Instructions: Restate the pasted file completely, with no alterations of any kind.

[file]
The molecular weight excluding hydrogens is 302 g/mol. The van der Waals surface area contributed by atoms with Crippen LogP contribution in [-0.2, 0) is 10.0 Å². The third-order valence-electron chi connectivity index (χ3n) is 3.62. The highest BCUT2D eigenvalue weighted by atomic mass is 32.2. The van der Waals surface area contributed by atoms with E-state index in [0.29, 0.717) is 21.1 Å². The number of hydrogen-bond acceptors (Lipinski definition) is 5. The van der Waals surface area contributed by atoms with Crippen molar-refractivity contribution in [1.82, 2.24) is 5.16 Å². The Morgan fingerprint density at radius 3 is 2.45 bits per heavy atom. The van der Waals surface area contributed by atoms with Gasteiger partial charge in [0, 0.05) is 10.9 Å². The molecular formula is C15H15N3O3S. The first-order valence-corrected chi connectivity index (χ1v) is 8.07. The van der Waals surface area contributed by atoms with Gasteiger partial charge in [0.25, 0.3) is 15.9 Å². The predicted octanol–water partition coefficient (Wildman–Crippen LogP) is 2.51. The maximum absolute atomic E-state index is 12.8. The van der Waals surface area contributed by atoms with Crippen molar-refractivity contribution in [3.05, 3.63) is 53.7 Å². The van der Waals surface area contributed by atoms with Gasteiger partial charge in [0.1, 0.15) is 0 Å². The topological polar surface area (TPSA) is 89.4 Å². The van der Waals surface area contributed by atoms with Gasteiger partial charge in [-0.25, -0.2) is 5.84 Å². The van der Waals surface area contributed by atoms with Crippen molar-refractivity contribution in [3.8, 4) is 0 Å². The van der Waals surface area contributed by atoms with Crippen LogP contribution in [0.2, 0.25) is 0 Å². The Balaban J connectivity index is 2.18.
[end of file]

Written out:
The molecular weight excluding hydrogens is 302 g/mol. The van der Waals surface area contributed by atoms with Crippen LogP contribution in [-0.2, 0) is 10.0 Å². The third-order valence-electron chi connectivity index (χ3n) is 3.62. The highest BCUT2D eigenvalue weighted by atomic mass is 32.2. The van der Waals surface area contributed by atoms with E-state index in [0.29, 0.717) is 21.1 Å². The number of hydrogen-bond acceptors (Lipinski definition) is 5. The van der Waals surface area contributed by atoms with Crippen molar-refractivity contribution in [1.82, 2.24) is 5.16 Å². The Morgan fingerprint density at radius 3 is 2.45 bits per heavy atom. The van der Waals surface area contributed by atoms with Gasteiger partial charge in [0, 0.05) is 10.9 Å². The molecular formula is C15H15N3O3S. The first-order valence-corrected chi connectivity index (χ1v) is 8.07. The van der Waals surface area contributed by atoms with Gasteiger partial charge in [0.25, 0.3) is 15.9 Å². The predicted octanol–water partition coefficient (Wildman–Crippen LogP) is 2.51. The maximum absolute atomic E-state index is 12.8. The van der Waals surface area contributed by atoms with Crippen molar-refractivity contribution in [3.05, 3.63) is 53.7 Å². The van der Waals surface area contributed by atoms with Gasteiger partial charge in [0.1, 0.15) is 0 Å². The topological polar surface area (TPSA) is 89.4 Å². The van der Waals surface area contributed by atoms with Gasteiger partial charge in [-0.25, -0.2) is 5.84 Å². The van der Waals surface area contributed by atoms with Crippen molar-refractivity contribution in [3.8, 4) is 0 Å². The van der Waals surface area contributed by atoms with Crippen LogP contribution in [0.2, 0.25) is 0 Å². The Balaban J connectivity index is 2.18.